Following our monthly birthday features on the blog, we remember the late Richard Hamilton as a pioneer of collage, painting and acrylic through the 20th and early 21st century. We celebrate with a look back on his technique and great works.
Undeniably his most famous piece, ‘Just what is it that makes today’s homes so different, so appealing?’(1956) was the first pop art collage to achieve iconic status. Like other pop artists of the time, he was fixated by popular culture and mass production, using newspapers and magazines not only as inspiration but as a tactile material for his work.
Keeping up to date with new printing techniques, screen prints, lithography and photography, Hamilton was on the cusp of contemporary trends and maintained connections with celebrities such as Marilyn Monroe and The Rolling Stones.
“Pop Art should be popular, transient, expendable, low-cost, mass-produced, young, witty, sexy, gimmicky, glamorous, and big business.”
His links with the rock and roll elite didn’t stop there, he designed the legendary Beatles’ White Album proving that typography was another one of his strong suits. While aesthetically slick, Hamilton’s work is rewarding on an intellectual level too. His play on the Pernod Ricard drinks brand, altered to just Ricard, illustrates this skill perfectly. His use of vivid colours reflects the bright and ambitious mindset of the 1960’s consumer lifestyle.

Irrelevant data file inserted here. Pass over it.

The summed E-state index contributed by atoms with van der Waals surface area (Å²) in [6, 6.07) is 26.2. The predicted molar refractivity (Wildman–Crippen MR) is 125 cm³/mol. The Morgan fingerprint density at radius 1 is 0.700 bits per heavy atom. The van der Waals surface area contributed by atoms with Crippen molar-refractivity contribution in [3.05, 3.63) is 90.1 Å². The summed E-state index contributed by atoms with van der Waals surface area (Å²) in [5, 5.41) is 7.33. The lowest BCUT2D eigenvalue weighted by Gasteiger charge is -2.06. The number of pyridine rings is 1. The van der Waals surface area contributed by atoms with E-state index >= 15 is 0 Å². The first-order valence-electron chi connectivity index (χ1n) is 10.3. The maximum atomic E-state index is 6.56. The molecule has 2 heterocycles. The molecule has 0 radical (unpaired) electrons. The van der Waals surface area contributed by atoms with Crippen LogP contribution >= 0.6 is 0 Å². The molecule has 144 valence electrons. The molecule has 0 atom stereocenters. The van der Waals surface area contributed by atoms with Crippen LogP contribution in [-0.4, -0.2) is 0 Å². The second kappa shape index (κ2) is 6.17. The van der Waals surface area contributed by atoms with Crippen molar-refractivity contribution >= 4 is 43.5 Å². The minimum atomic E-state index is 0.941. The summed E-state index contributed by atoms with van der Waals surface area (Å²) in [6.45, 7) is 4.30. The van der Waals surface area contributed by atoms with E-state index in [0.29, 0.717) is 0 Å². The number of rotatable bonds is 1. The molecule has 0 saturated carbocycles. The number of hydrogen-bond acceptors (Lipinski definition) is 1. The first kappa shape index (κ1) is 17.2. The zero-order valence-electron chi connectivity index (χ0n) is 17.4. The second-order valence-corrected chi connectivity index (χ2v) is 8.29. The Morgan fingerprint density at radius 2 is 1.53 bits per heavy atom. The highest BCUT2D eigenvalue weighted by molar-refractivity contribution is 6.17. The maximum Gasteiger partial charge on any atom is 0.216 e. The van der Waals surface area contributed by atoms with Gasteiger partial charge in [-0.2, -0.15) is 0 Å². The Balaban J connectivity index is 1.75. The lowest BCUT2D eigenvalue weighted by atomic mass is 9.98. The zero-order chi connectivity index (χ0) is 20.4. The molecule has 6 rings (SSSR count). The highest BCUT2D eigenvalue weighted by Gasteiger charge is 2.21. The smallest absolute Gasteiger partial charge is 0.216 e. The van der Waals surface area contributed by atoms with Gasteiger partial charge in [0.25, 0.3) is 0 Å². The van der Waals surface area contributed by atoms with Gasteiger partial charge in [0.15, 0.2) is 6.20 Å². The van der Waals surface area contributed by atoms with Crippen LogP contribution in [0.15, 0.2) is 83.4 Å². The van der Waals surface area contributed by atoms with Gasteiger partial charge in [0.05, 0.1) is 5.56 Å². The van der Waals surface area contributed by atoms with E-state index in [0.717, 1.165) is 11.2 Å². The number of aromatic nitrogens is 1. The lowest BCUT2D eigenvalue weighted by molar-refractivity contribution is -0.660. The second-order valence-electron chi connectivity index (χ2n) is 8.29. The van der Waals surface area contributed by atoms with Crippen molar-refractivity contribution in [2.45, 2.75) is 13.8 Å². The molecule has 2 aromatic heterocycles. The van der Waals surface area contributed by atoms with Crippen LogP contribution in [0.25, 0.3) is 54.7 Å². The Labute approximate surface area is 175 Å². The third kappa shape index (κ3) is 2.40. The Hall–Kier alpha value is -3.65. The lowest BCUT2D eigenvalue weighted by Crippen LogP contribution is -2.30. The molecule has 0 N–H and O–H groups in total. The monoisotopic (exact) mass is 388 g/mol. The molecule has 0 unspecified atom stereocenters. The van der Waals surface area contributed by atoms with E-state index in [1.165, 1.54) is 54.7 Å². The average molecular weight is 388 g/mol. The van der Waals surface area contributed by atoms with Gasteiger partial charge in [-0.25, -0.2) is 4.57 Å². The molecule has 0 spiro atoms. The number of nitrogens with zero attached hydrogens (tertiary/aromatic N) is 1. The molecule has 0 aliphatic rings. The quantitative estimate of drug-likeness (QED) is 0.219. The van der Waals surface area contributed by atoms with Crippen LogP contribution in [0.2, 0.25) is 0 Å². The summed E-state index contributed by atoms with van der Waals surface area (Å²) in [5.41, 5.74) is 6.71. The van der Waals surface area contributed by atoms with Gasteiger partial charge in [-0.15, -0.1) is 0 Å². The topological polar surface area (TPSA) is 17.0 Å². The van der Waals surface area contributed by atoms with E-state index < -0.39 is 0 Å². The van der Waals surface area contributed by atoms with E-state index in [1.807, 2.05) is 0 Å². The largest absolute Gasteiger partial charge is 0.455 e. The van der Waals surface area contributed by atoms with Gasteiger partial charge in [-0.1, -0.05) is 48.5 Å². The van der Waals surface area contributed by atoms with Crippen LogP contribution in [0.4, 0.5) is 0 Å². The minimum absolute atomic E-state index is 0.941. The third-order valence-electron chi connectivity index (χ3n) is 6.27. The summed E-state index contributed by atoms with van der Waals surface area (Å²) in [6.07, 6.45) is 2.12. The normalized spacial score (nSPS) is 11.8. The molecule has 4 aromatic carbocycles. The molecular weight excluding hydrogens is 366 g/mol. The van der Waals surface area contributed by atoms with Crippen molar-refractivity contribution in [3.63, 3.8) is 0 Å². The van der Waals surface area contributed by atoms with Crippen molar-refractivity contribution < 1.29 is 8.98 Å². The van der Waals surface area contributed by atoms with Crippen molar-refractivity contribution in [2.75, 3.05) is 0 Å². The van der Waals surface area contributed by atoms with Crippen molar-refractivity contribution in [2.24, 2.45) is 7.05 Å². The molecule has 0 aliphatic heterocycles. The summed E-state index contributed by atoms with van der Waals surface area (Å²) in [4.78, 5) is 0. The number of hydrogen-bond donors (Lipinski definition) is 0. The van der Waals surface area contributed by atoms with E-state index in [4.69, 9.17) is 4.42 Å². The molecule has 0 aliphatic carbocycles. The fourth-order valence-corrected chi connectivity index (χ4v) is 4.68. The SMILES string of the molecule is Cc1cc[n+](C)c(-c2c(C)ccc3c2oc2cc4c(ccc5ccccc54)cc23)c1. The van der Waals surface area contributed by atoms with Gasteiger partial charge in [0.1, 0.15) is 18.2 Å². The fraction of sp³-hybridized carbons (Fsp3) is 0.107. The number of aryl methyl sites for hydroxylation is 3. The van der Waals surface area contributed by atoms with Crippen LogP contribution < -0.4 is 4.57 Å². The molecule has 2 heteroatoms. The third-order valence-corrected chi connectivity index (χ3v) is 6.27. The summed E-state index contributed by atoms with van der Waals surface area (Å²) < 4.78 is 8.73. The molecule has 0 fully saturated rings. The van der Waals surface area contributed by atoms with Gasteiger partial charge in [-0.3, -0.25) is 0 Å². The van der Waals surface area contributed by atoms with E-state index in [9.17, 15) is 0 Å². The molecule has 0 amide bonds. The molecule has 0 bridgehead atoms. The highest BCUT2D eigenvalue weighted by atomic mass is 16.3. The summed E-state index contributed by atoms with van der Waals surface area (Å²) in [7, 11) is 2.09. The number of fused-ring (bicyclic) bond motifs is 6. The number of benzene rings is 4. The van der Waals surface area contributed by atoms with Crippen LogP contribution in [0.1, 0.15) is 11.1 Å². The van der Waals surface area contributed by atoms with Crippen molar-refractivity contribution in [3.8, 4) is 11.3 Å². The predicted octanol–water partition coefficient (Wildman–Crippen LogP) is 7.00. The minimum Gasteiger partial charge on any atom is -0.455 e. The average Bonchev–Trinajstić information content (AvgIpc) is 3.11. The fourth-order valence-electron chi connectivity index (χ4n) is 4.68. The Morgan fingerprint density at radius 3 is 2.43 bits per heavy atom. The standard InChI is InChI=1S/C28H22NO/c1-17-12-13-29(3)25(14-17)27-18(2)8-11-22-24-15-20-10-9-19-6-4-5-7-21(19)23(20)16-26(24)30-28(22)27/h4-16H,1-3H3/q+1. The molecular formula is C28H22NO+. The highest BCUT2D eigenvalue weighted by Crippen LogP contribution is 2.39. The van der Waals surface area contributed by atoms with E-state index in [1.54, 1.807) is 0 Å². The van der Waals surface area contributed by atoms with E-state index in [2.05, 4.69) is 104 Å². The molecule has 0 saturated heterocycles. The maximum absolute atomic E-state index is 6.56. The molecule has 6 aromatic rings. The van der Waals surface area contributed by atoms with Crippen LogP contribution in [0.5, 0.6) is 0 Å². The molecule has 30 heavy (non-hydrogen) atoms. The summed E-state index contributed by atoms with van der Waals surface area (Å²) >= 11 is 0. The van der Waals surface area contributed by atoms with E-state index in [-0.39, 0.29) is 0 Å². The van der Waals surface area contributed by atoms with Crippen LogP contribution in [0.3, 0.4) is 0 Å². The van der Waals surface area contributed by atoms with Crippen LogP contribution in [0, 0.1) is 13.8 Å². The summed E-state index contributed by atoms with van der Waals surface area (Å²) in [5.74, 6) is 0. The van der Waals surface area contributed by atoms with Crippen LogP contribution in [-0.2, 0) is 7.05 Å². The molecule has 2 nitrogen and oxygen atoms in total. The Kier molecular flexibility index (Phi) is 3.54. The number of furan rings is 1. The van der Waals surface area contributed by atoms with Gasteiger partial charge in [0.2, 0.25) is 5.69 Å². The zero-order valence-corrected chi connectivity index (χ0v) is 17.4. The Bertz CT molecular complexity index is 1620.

Throughout his life he continued to embrace changing techniques and technologies, including experiments in digital art in the 1980’s. In much of this work it's clear he used a computer to calculate these precise models – and more surprisingly Hamilton built his own computers and designed software. These pieces feel like a fictional space, much like locations online, they are almost intangible.
Continue to celebrate his legacy by heading to the Richard Hamilton at the ICA exhibition between 12th February and 6th April to see their presentation of two Hamilton installations, where he spent much of his time as a young artist.
Happy Birthday to Richard Hamilton, relentless experimenter and father of Great British Pop Art, on behalf of the creative community, we thank you for your inspiring work.